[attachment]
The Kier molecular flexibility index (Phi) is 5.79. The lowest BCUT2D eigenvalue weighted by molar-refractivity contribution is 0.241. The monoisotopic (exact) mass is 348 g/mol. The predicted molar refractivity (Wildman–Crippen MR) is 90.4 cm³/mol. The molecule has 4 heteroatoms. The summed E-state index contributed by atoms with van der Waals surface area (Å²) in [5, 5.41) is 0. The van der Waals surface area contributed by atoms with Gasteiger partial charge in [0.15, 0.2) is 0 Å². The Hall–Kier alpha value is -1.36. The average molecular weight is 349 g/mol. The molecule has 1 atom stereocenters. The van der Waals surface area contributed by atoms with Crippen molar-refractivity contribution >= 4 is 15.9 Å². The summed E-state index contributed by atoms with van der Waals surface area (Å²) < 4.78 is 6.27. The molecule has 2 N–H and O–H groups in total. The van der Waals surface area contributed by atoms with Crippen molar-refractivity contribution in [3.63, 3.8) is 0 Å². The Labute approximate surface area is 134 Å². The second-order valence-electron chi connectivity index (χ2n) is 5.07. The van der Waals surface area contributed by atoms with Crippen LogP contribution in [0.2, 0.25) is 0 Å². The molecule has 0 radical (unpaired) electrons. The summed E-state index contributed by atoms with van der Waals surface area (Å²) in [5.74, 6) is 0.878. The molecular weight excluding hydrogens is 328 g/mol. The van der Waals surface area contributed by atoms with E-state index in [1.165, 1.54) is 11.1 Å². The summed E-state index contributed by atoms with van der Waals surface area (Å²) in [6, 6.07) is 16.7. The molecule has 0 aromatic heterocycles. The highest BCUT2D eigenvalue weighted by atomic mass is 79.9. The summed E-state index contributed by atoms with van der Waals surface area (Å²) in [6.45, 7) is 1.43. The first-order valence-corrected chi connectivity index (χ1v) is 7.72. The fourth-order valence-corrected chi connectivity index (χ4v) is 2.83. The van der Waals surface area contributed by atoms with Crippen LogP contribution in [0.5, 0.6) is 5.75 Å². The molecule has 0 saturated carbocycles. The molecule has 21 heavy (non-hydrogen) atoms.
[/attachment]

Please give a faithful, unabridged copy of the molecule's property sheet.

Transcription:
The Kier molecular flexibility index (Phi) is 5.79. The lowest BCUT2D eigenvalue weighted by molar-refractivity contribution is 0.241. The monoisotopic (exact) mass is 348 g/mol. The predicted molar refractivity (Wildman–Crippen MR) is 90.4 cm³/mol. The molecule has 4 heteroatoms. The summed E-state index contributed by atoms with van der Waals surface area (Å²) in [5, 5.41) is 0. The van der Waals surface area contributed by atoms with Gasteiger partial charge in [0.15, 0.2) is 0 Å². The Hall–Kier alpha value is -1.36. The average molecular weight is 349 g/mol. The molecule has 1 atom stereocenters. The van der Waals surface area contributed by atoms with Crippen molar-refractivity contribution >= 4 is 15.9 Å². The summed E-state index contributed by atoms with van der Waals surface area (Å²) < 4.78 is 6.27. The molecule has 2 N–H and O–H groups in total. The van der Waals surface area contributed by atoms with Crippen molar-refractivity contribution in [3.63, 3.8) is 0 Å². The Labute approximate surface area is 134 Å². The second-order valence-electron chi connectivity index (χ2n) is 5.07. The van der Waals surface area contributed by atoms with Crippen LogP contribution in [0.2, 0.25) is 0 Å². The molecule has 0 radical (unpaired) electrons. The summed E-state index contributed by atoms with van der Waals surface area (Å²) in [5.74, 6) is 0.878. The molecular weight excluding hydrogens is 328 g/mol. The van der Waals surface area contributed by atoms with E-state index in [1.165, 1.54) is 11.1 Å². The summed E-state index contributed by atoms with van der Waals surface area (Å²) in [6, 6.07) is 16.7. The molecule has 0 aromatic heterocycles. The highest BCUT2D eigenvalue weighted by atomic mass is 79.9. The summed E-state index contributed by atoms with van der Waals surface area (Å²) in [6.45, 7) is 1.43. The first-order valence-corrected chi connectivity index (χ1v) is 7.72. The fourth-order valence-corrected chi connectivity index (χ4v) is 2.83. The van der Waals surface area contributed by atoms with Crippen LogP contribution in [0.5, 0.6) is 5.75 Å². The molecule has 0 saturated carbocycles. The molecule has 21 heavy (non-hydrogen) atoms.